Hey y’all. I’m BA Tortuga – writer of rednecks and cowboys and down home folks that manage to fall in love. It’s my thing.
I grew up in northeast Texas, so I heard a lot of Cajun growing up and, I have to admit, the patois fascinated me. Even though both Cajuns and Texans are southern, there are a lot of differences and the culture clash can be intense.
So Adam Taggart tells me. Grins
Landon, my sometimes bullrider, sometimes horse whisperer Cajun has dreamed of safety man Adam Taggart his whole life. Too bad for him that Adam isn’t a fan of magical thinking. Hell, he’s not sure they’re speaking the same language.
I made all y’all a wee Cajun dictionary. Something to help you understand Landon, just a little bit.
Beaucoup: a lot.
Beignet: fried square French donut coated with powdered sugar.
Bon ami: Good friend.
Boolye: Bright light used to blind prey while hunting.
Bouder: To pout or sulk.
Camp: A vacation home.
Catch me: Get for me
Cher: A term of endearment a la a dear or honey.
Come see: Come here.
Envie: A longing or hunger to do or eat something. “I got me an envie for some of Mister Beau’s gumbo.”
Fais do do: A Cajun dance party.
Fifolet: A bright light in the swamp that misdirects or disorient folks.
Gris gris To put a curse on someone.
Gumbo: African word for okra, which is used as a thickening agent in a dark stew of seafood or meat, served over rice.
Honte: Embarrassed or ashamed.
Jambalaya: Highly-seasoned mixture of rice, meat and vegetables cooked in one pot.
King Cake: Cake decorated with purple, yellow and green sugars and containing a plastic baby (to represent baby Jesus) served throughout the Mardi Gras season. The person who gets the baby buys the next king cake.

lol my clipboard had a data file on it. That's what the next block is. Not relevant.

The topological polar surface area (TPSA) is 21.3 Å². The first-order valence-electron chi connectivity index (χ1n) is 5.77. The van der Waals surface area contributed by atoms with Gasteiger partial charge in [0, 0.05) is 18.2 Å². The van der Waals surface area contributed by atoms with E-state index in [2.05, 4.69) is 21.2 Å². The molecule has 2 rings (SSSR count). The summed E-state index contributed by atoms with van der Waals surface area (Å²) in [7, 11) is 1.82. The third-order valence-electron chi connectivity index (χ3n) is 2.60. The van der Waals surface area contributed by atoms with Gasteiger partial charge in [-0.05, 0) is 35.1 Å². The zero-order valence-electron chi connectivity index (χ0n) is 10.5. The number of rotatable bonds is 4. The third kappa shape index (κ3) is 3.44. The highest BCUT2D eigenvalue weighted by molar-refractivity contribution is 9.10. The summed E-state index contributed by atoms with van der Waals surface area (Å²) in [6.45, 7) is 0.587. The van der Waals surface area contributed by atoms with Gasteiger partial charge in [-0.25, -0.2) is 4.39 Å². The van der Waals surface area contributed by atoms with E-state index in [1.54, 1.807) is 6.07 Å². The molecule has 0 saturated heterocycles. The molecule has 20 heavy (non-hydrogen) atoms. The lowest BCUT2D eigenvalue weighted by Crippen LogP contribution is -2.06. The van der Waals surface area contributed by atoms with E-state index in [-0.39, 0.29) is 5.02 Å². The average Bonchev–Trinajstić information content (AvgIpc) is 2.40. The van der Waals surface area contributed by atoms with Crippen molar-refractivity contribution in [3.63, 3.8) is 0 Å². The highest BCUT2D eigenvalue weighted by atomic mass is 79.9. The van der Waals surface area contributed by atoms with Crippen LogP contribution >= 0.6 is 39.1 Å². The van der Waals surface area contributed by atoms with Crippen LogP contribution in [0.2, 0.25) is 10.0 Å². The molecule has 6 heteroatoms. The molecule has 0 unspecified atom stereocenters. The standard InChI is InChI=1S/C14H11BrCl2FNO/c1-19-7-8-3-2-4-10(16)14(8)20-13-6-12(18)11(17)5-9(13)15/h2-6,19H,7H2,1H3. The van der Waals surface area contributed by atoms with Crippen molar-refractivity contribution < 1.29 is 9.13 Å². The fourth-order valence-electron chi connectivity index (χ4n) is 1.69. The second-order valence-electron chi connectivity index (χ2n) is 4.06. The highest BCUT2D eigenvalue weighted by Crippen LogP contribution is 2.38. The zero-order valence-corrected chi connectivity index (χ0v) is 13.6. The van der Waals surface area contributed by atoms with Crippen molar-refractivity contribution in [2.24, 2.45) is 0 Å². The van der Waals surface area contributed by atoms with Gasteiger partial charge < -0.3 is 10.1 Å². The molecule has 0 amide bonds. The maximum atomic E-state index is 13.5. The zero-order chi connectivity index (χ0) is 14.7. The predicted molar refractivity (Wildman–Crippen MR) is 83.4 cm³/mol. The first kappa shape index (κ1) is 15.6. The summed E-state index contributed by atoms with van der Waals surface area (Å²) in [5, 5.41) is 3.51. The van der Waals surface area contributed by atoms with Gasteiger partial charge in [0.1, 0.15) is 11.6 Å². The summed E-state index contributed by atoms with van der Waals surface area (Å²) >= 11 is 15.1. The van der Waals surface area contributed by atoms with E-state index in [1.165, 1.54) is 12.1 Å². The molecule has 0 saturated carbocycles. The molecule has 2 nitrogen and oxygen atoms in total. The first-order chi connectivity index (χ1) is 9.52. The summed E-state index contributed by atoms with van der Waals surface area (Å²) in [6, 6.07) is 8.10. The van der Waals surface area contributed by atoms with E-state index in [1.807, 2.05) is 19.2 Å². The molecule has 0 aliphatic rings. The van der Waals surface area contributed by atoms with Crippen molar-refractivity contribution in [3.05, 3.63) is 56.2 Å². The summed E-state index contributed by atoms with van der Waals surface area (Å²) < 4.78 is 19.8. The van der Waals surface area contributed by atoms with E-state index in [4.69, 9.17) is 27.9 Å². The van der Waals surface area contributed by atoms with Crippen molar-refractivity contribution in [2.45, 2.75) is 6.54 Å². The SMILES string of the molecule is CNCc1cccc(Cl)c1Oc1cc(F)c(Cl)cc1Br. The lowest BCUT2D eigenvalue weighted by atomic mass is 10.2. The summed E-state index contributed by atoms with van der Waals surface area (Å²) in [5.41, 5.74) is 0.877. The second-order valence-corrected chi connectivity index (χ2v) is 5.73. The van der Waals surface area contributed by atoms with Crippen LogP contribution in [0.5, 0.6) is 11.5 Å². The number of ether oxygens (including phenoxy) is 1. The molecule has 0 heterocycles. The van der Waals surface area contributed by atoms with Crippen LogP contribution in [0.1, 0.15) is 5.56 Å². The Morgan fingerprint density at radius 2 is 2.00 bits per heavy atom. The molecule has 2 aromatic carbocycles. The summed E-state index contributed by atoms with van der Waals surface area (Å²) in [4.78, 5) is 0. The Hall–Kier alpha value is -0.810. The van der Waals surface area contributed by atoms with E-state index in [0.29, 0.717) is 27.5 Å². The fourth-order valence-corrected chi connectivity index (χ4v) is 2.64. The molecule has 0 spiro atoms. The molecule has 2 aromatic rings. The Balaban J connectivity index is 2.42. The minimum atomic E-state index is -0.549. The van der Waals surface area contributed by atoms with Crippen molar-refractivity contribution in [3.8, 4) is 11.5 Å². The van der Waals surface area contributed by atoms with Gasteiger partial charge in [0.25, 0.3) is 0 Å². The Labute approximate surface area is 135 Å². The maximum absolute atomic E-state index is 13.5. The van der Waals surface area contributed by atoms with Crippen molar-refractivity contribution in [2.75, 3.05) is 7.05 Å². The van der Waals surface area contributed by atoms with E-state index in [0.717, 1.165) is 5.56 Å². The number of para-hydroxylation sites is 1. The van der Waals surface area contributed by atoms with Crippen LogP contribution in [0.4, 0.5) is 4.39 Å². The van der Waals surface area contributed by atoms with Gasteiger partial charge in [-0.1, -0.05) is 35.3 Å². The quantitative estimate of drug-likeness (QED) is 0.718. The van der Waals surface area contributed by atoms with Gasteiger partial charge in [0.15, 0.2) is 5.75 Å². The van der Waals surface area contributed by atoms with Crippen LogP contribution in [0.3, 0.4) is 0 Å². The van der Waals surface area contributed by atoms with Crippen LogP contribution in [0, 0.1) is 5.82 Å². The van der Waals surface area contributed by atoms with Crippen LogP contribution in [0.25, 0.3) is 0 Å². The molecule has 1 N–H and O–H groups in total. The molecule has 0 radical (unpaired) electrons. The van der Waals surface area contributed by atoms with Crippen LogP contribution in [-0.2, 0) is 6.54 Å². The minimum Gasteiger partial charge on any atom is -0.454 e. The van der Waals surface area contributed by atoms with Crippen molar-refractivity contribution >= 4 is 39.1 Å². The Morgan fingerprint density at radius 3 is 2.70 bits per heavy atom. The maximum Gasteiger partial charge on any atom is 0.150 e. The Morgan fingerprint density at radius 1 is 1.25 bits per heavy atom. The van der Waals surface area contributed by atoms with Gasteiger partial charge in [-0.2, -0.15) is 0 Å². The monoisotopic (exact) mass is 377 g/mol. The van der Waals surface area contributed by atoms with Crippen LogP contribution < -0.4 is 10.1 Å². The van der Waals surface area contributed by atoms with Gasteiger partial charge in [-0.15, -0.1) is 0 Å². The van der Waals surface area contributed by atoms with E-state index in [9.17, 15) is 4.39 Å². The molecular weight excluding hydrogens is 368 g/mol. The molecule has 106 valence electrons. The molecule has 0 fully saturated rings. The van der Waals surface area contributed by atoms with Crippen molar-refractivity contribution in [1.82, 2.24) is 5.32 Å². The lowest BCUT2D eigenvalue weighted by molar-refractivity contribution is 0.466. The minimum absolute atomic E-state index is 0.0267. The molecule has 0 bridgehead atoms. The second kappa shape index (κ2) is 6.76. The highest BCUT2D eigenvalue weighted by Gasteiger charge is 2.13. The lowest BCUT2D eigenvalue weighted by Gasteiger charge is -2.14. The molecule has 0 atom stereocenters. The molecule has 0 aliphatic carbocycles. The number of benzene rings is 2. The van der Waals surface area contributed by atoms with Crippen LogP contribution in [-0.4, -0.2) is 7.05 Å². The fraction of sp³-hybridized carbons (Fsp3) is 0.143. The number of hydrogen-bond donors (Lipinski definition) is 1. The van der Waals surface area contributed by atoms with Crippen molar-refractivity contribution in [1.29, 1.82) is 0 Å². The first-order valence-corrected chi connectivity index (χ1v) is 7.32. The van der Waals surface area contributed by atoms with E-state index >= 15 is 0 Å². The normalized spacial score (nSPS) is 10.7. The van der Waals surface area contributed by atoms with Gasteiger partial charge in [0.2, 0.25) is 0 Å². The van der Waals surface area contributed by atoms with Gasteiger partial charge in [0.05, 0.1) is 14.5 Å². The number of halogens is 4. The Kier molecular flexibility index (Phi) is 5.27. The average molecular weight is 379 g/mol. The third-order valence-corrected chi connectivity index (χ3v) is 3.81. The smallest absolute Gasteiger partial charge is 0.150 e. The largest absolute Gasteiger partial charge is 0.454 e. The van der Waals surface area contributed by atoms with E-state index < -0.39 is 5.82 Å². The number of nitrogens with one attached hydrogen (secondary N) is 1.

Laissez les bon temps rouler!: Let the good times roll!
Lutin: the spirit of a baby who died before it was baptized and engages in mischievous trick and pranks on the living.
Make a Grocery Bill: Go shopping.
Me: a secondary possessive to reinforce the primary possessive noun. E.g., “I’m gone to town, me” – meaning “I’m going to town.”
Parish: A political division resembling counties in other states.
Pirogue: A small, canoe.
Po po: The police.
Rougarou: Cajun werewolves!
Rougarouin’: Getting into trouble; causing trouble.
Skiff: Small boat for crabbing or shrimping.
Tit: The Cajun equivalent of ‘junior,’ but placed before the name rather than after. “I went drankin’ with Pierre and his boy, Tit Pierre
Vay-vay: To talk with friends. Think “to shoot the breeze.”
Who dat?: Who is that? Who goes there?
Back to Back
Landon knows who he wants, he’s been dreaming about Adam Taggart his whole life. Tag, though? He thinks Landon’s too poor, too young, too wrong to be his.
Landon Gaudet may not be the best bull rider on earth, but he knows that’s where the money is in rodeo. His Cajun heart is more involved with horses, though, and with finding the cowboy he’s been dreaming of all of his relatively short life. Adam Taggart has been around the block more than once, and while he thinks Landon is special, he also thinks the kid deserves better than a safety man with more than his share of notches on the bedpost.
Adam does everything he can to resist Landon, but there’s not a man alive who doesn’t love being loved, so eventually he gives in. Landon can’t believe that Adam is finally with him, that his cowboy has finally come around to his way of thinking. The only problem is that Adam isn’t sure he deserves love, or that he really has any to give. He questions everything from his need for Landon to his family’s assertion that he can do better than a boy from the bayou. Can Landon show Adam that sometimes magic is real, and that all you really need is to have a little faith?